Welfare Reform Liaison Project Entrepreneurial Self-Sufficiency Model
The following pages contain a brief overview of a model used by Welfare Reform
Liaison Project (WRLP) that leads to self-sufficiency by utilizing entrepreneurial
principles on two levels, an individual level and an organizational level. Prior to
specifically addressing the project overview and specific activities that relate to the
model, it is important to note the organizational strengths that support success. The
model can be successful because it combines three areas – organizational strength,
individual entrepreneurial activities and an institutional environment and culture that lead
to organizational entrepreneurial efforts. While the model has been tested and early
results have been successful, several of the model’s aspects are in the early
The starting point for any organizational activity should be a mission or vision. The
mission of Welfare Reform Liaison Project Community Action Agency (WRLP) is to
provide services that will enable economically disadvantaged individuals and families to
move toward self-sufficiency. The mission statement of WRLP recognizes that these
efforts must be based on collaboration and recognizes a special relationship with the faith
community. WRLP recognizes that, to be successful, it must address the needs of
individuals, families, partner organizations, and the communities in its sphere through
innovative and effective services. The basis for activity can be summarized in the motto
“a hand up, not a hand out.”
In order to be effective and accomplish its mission, WRLP maintain specific
organizational strengths. These include:
A Responsible & Diverse Board
Relationships with the Faith Community
Networks throughout the community
Accomplishments measured by data
While many organizations may claim similar strengths, it is the combination of these
factors that is important to WRLP’s success. This will be apparent when the
organizational entrepreneurial direction is discussed.
Individual Entrepreneurial Activities
WRLP’s self-sufficiency activities focusing on individuals consist of two phases. The
first is a preparatory phase in which individuals learn or better understand new or
different skills and behaviors that can lead to greater self-sufficiency. The second phase
Welfare Reform Liaison Project
provides individuals with opportunities to practice these skills and behaviors, and
incorporate entrepreneurial opportunities within this practice.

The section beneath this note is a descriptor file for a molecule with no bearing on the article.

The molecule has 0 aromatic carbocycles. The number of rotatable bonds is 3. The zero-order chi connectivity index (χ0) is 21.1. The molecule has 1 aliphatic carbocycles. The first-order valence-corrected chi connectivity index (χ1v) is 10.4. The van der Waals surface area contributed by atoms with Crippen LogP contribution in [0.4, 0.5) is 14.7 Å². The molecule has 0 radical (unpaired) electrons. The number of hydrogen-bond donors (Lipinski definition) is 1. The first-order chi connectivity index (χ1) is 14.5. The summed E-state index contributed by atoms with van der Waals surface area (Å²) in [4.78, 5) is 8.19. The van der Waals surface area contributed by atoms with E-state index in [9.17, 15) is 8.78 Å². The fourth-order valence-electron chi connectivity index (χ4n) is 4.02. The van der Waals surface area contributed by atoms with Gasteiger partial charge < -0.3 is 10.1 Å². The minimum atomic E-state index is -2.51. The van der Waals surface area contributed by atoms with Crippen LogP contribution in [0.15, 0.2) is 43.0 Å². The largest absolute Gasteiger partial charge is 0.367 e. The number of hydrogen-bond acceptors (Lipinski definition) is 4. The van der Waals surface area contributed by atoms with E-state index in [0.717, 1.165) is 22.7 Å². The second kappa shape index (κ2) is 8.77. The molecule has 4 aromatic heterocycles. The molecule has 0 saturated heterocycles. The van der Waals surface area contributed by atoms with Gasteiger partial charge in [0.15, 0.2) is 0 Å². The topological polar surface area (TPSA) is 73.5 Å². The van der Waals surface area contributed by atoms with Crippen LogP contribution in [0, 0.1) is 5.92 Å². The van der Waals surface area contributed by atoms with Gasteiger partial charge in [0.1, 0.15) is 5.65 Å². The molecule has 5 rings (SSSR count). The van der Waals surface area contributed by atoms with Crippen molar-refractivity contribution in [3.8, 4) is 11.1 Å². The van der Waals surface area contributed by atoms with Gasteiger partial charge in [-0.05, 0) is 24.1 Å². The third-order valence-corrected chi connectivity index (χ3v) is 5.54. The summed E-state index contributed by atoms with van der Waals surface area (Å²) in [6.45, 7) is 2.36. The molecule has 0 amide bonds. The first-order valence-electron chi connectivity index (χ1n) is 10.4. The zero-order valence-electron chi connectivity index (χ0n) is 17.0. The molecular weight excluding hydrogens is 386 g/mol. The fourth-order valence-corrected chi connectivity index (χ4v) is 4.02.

WRLP provides two services directed at students who are in the preparatory phase.
1. Personal Development Training Courses provide personal and job related skill
training through formal coursework. The personal skill courses focus on
employability skills, personal development and financial literacy. Academic and
technical skill courses include academic upgrade, such as GED, Introduction to
Computer, Microsoft Word/Excel, and management-related courses.
2. Case Management Services provides guidance and support through a one-on-one
relationship with a case manager. Transitional assistance, specific to the situation,
may be offered when necessary.
While providing the services offered during the preparatory phase “in house” is not a
requirement of successfully implementing an entrepreneurial approach, it does have some
advantages. It ensures that specific cultural norms and expectations, such as
reinforcement of the concept of a “hand up, not a hand out”, are ingrained in program
participants. It is easier to determine whether participants can work to solve their own
problems, rather than expect outside assistance. It also provides a testing ground that
routine expectations, such as regular attendance, are met. A partner that provides quality
preparatory services and maintains a high standard of expectations and compliance is an
A “package” of services has been developed to support an individual who is interested in
developing a business. An entrepreneurial track is very important to a number of WRLP
program participants who may have a past that generally limits their ability to secure
employment. This background may include a poor record of academic achievement, a
period of incarceration or an unsatisfactory work history. While it is difficult to
overcome past mistakes, an entrepreneurial alternative provides some hope that current
performance can mitigate past history. A business person develops their own record,
based on their own performance.
The package of services developed to address entrepreneurial interests have several
elements. These elements include:
1. Skill related classes that lend themself to small business enterprises. These
classes, either conducted or planned, include personal computer repair, graphic
design and skills related to videography.
2. Management courses through an American Management Association Certification
3. Economic Development Technical Assistance through a project in partnership
with the Greensboro Chamber of Commerce. This partnership enables